Fordham Responds to Unionization of Adjunct Faculty


Assistant Professor of Comparative Literature Shonnie Enelow holds up a sign during the protest on April 19. (ELIZABETH LANDRY/The Observer)


On Friday, May 19, University President Joseph McShane announced through a campus-wide email that Fordham will not object to the unionization of adjunct faculty.

In the email, McShane said that after much “consultation and reflection” that included conversation with other Jesuits, he reached the decision not to oppose the actions of the adjunct faculty due to organized labor having “deep roots” in Catholic social justice teachings.

The decision to unionize comes after several months of events and conflicts involving administration and the adjunct faculty.

Unofficial organization Fordham Faculty United (FFU)  pushed to unionize in April, organizing public activism to draw attention and support for their cause. Due to Fordham’s legal representation opposition to their Service Employees International Union petition with the National Labor Relations Board, FFU withdrew their petition on April 3. They turned their efforts to a public campaign, one that became very active throughout the month.

The most recent demonstration occurred at the Rose Hill Campus in late April. The protest, organized to get McShane to publicly respond to the adjunct faculty’s efforts to unionize, led to an altercation between demonstrators and Public Safety supervisors that resulted in at least fourteen students being brought under sanctions.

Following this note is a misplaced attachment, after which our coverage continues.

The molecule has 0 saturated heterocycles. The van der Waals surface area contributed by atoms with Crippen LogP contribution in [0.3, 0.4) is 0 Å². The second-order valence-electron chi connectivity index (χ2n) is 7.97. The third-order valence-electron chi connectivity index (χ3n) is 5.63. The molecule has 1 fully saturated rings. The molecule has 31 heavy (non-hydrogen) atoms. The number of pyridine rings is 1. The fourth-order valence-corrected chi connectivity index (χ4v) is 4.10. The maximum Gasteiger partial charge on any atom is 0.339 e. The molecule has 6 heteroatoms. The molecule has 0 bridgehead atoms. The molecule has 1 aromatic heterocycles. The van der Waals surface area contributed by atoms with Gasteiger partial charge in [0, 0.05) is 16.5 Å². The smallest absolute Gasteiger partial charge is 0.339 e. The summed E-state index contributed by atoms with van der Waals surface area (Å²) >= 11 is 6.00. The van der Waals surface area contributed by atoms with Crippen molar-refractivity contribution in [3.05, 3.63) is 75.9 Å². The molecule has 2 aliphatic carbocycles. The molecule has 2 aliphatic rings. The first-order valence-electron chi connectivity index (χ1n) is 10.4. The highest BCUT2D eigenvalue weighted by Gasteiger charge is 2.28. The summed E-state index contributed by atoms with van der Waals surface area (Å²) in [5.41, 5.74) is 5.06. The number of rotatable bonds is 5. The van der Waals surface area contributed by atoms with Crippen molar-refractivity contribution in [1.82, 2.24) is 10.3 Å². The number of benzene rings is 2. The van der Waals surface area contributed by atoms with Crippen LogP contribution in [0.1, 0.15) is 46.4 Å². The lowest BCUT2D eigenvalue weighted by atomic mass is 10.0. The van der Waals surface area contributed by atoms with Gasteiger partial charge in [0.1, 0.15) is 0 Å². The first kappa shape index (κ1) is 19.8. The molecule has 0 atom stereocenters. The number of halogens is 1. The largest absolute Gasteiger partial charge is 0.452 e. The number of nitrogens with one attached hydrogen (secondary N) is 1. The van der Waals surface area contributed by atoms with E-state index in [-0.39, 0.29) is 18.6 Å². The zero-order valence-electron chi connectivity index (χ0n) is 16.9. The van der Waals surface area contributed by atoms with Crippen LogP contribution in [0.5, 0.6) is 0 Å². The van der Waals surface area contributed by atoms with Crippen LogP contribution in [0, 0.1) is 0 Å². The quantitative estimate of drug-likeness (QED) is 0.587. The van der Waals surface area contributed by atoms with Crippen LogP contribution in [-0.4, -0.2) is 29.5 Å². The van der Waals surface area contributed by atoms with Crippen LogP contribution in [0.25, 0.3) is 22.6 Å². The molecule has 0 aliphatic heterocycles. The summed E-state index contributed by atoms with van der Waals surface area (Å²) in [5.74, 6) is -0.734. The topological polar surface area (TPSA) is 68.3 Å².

During the April 8 Spring Preview, an annual showcase of the university, FFU held a rally trying to gain support, entering through the Atrium while prospective students were having lunch with student representatives. They exited through emergency doors, setting off the fire alarms and dispersing before a New York City Police department vehicle arrived and met with Public Safety.

The email also comes after months of conflict with a separate committee, the Faculty Senate. On April 19, faculty members completed a vote of no confidence, concluding that out of 488 faculty members who participated in voting, 431 no longer believed in the leadership of McShane. The voting was a result of months of negotiations between the university and the Faculty Senate, leading to claims that the administration had violated university statutes and resulting in staged demonstrations and silent protests.

After affirming that he would not object to the decision to unionize, McShane said that were would be a literal “cost” to the decision.

“There simply are not funds enough to do everything we would like to do,” McShane said. “We do not yet know what the full impact of this decision will be, but I have asked our chief financial officer to ensure any additional funding required for adjunct salaries comes from areas that least affect our mission.”

McShane ended the email by mentioning those who spoke to him about the situation and saying that he was “sensitive” to the concerns raised by the Fordham community and “deeply” appreciates those who reached out.

“I would not have made this decision were it not the right thing to do, but in this case, popular opinion and the ethical choice were in harmony,” McShane said.